== With Shelby International operations in Gardena, did Carroll Shelby ever race at the famous Ascot Park nearby there in the 1950s (before closing in 1990)?
“I don’t think so. I know I used to go there to watch motorcycle racing. I know Carroll was mainly a road course driver. I was once talking to (famed driver) Johnny Rutherford and he asked why Carroll never drove at Indianapolis, or even NASCAR. Maybe he just didn’t want to race in circles or where there were concrete barriers, but can’t give reason but he just stuck to road courses.”
== On the movie seeming to take its cue from the 2009 book “Go Like Hell: Ford, Ferrari and their Battle for Speed and Glory at Le Mans” by A.J. Baime:
“I think a lot was taken from that probably. It’s a common story. No one seems to have encapsulated it more than A.J. I’ve read it twice since then and the way he tells it, he’ll get technical but not too technical, and it’s a great read and presentation on how it plays out. They don’t give him credit in the movie, but I think they had this book in mind when they did it.”
== In “Ford v Ferrari” we see Shelby take a lot of heart medication pills, which basically ended his driving career. What isn’t really told is how he had a distinction for a time to have been one of the longest living person with a heart transplant:
“He was 67 when he got his heart in 1990 and lived to 2012 (at age 89). When he got it, the doctors said it would give him three-to-five more years, but mostly because they knew the medications would affect his organs. He lost both kidneys — my uncle donated his kidney in 2006. But he really was a medical wonder. His health issues go back the 1950s but even then, he was smarter than most of the doctors who were treating him. He was always looking for the next best cure and medical techniques. It was amazing to hear his knowledge of the medical world. We talk about the transplant in the new documentary, and his original foundation was created to help those who needed heart transplants.”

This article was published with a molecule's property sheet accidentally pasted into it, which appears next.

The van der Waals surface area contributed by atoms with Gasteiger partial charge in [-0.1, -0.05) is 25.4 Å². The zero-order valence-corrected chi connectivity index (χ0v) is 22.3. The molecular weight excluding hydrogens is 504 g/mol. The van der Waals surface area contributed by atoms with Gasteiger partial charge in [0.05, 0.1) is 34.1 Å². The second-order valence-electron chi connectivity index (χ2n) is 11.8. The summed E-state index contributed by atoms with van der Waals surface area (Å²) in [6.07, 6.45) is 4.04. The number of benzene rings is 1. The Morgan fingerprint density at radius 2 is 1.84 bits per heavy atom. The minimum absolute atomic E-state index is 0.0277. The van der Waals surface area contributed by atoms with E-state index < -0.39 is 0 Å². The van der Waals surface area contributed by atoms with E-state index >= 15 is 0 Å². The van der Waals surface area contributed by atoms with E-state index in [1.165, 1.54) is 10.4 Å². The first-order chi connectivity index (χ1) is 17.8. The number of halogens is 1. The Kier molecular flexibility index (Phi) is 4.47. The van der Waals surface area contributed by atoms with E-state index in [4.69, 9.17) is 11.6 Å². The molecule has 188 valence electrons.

More media of note:
== Other pieces in the L.A. Times:
= How local Southern California tracks replicated race sites in the film
= Film critic Jack Mathews discusses other racing-themed movies have fared, such as Paul Newman in “Winning,” Tom Cruse in “Days of Thunder” and “Grand Prix.”
= How the classic Shelby race cars were brought to live again
= How director/producer James Mangold came to be the one who finally made this
= Film critic Kenneth Turan reviews “Ford v Ferrari” below, as well as online with this observation: ” ‘Ford v Ferrari’ has virtues well beyond immersive racing footage, offering humor, passion, strong personalities and stronger conflicts plus sterling acting by stars Matt Damon and Christian Bale and a tip-top supporting cast.”
== A trailer for “Shelby American” documentary
== CBS Sunday Morning’s piece with Matt Damon and Christian Bale about “Ford v Ferrari” from the Peterson Museum in L.A. Aaron Shelby is also interviewed.
== A review from Autoweek.com: “THE NEW ‘FORD V FERRARI’ MOVIE IS AS REAL AS IT’S EVER GONNA GET: Epic racing movie tells one part of the big story very, very well”
== A.J. Baime’s piece for the Wall Street Journal about the collector who owns the car that won the 1966 Le Mans.
== The Athletic Q&A with producer/director James Mangold, as well as Adam Carolla
== An ESPN.com piece on how “Ford v Ferrari” could also be “The Untold Story of Ken Miles”
== A.J. Baime has a piece in the Wall Street Journal in September about collector Bruce Meyer, the founding chairman of Petersen Automotive Museum in L.A., on his Shelby Cobra CSX2001.
== A 1964 story from Sports Illustrated about Shelby’s drive at Sebring.
== The Wikipedia entry on “Ford v Ferrari”
== The Wikipedia entry on “1966 24 Hours of Le Mans”